Reliability Analysis of Tank Car Fatigue Crack Growth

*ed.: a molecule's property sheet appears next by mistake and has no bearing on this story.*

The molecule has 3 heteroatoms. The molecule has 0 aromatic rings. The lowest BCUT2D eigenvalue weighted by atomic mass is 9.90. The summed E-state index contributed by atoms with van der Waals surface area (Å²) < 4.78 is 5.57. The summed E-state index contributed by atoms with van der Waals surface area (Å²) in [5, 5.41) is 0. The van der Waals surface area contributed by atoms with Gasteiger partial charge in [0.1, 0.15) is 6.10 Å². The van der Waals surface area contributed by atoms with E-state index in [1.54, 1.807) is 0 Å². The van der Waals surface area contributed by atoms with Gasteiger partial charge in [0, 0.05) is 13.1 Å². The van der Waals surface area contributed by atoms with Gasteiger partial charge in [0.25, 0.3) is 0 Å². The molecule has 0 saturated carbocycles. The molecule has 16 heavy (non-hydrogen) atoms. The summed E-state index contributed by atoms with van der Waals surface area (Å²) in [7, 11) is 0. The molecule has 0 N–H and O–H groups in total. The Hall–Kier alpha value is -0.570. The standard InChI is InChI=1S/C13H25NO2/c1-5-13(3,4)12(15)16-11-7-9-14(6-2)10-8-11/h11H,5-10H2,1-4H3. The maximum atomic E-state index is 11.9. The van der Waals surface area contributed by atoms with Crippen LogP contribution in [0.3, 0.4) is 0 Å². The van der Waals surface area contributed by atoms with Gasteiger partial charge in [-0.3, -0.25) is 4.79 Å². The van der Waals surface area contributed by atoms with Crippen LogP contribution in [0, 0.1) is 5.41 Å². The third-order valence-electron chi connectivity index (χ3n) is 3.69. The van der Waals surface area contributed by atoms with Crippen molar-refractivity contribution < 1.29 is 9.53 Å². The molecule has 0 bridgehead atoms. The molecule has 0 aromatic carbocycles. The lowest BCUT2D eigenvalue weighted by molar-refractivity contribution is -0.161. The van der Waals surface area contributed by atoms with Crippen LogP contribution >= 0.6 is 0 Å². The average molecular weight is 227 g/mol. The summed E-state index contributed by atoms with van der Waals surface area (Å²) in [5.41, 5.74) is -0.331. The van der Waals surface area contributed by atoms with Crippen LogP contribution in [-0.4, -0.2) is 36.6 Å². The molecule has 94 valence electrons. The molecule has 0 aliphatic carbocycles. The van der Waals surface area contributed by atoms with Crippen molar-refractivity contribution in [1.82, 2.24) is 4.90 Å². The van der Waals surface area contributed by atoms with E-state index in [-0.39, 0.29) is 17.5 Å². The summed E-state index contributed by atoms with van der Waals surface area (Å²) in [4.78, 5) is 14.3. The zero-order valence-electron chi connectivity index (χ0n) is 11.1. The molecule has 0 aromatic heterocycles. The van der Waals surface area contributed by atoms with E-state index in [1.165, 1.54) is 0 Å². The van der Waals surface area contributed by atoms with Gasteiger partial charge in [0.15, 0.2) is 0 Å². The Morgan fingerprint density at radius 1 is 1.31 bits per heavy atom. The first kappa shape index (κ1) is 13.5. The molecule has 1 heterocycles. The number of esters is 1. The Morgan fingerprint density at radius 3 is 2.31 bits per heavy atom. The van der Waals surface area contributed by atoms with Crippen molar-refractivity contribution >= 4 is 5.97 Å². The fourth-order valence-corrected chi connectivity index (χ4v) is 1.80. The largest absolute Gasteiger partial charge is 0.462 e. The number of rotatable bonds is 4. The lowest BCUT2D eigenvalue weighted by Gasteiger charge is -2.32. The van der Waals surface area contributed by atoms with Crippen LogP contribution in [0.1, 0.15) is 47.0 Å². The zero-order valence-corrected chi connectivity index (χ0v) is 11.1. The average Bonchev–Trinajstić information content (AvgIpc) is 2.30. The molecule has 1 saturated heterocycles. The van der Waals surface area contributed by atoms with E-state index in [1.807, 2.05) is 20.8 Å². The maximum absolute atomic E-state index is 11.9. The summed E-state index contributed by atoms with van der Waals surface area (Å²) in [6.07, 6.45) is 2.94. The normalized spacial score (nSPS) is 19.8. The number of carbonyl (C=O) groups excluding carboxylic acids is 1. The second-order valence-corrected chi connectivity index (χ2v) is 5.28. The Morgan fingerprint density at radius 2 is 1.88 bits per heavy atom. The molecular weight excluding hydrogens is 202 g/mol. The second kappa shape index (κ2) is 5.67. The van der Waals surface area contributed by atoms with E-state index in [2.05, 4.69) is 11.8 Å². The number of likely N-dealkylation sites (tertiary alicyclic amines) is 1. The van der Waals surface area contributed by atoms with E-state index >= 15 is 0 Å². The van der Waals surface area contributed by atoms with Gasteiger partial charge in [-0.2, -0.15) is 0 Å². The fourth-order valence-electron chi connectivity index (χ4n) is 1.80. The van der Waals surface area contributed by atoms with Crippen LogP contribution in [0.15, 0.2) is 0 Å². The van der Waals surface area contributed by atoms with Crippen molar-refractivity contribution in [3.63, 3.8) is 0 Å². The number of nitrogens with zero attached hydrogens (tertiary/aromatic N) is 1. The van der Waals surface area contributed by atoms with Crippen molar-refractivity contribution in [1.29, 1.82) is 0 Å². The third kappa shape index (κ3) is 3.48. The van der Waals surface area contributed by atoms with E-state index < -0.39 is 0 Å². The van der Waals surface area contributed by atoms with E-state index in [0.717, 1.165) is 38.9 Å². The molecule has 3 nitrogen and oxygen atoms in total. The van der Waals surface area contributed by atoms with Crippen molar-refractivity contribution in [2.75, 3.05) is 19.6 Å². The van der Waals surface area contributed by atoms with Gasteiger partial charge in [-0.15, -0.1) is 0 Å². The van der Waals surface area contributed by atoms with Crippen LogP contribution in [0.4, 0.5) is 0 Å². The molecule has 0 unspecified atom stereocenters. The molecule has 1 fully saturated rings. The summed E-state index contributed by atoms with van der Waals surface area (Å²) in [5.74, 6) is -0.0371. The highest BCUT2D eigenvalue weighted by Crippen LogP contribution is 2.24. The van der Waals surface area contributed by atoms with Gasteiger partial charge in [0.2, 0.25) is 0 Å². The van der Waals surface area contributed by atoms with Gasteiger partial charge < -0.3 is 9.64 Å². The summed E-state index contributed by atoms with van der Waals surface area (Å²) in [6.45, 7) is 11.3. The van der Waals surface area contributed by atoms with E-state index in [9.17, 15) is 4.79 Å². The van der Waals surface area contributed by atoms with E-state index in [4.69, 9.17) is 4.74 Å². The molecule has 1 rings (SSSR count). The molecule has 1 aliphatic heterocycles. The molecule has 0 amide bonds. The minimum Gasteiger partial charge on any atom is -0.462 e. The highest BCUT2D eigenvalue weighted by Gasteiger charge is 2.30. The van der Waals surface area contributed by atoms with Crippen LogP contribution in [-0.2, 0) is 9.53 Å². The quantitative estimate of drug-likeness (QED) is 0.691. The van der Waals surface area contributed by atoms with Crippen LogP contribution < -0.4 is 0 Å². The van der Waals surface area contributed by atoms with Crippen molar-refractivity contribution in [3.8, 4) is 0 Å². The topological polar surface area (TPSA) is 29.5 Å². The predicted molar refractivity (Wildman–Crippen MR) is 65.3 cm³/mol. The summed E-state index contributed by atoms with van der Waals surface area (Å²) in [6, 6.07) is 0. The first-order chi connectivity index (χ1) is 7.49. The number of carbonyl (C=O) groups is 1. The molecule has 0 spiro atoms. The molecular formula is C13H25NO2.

To effectively deal with the fatigue cracking problems in the aging U.S. railroad tank car fleet, damage tolerance analysis (DTA) has been performed to determine inspection intervals. It is widely realized that the DTA process, due to complexities involved, is subject to uncertainty arising from incomplete knowledge and/or intrinsic variability of parameters such as material properties, defect location and geometry, load spectrum, service history or usage projection, and inspection and manufacturing variability. Built on the probability and statistics concepts, reliability methods based on limitstate formulation provide a useful tool to quantitatively assess uncertainties involved in the DTA process, which, in turn, assists in a better risk management. In this project, a methodology for assessing structural reliability of railroad tank cars undergoing fatigue crack growth is developed. A threedegreeof freedom (3dof) surface crack is employed to account for an asymmetric stress field existing at a fatigue critical location in tank car structures as shown in the lowerleft figure. A threedimensional weight function method was used to determine the stress intensity factor for the 3dof surface crack. A fatigue life prediction program using the Walker equation to account for stress ratio effects is developed for the 3dof surface crack model. A component reliability problem is formulated as a limit state function and solved using a firstorder reliability method along with importance sampling method. The methodology is demonstrated using illustrative railroad tank car examples. The results, such as those in the lowerright figure, show that (a) failure probability, Pf, increases as tank car mileage increases; (b) welding residual stresses in the tank structure can significantly increase Pf; (c) uncertainty in the stress amplitude also has a significant effect on Pf; and (d) the correlation between initial crack depth and initial crack aspect ratio is an important parameter.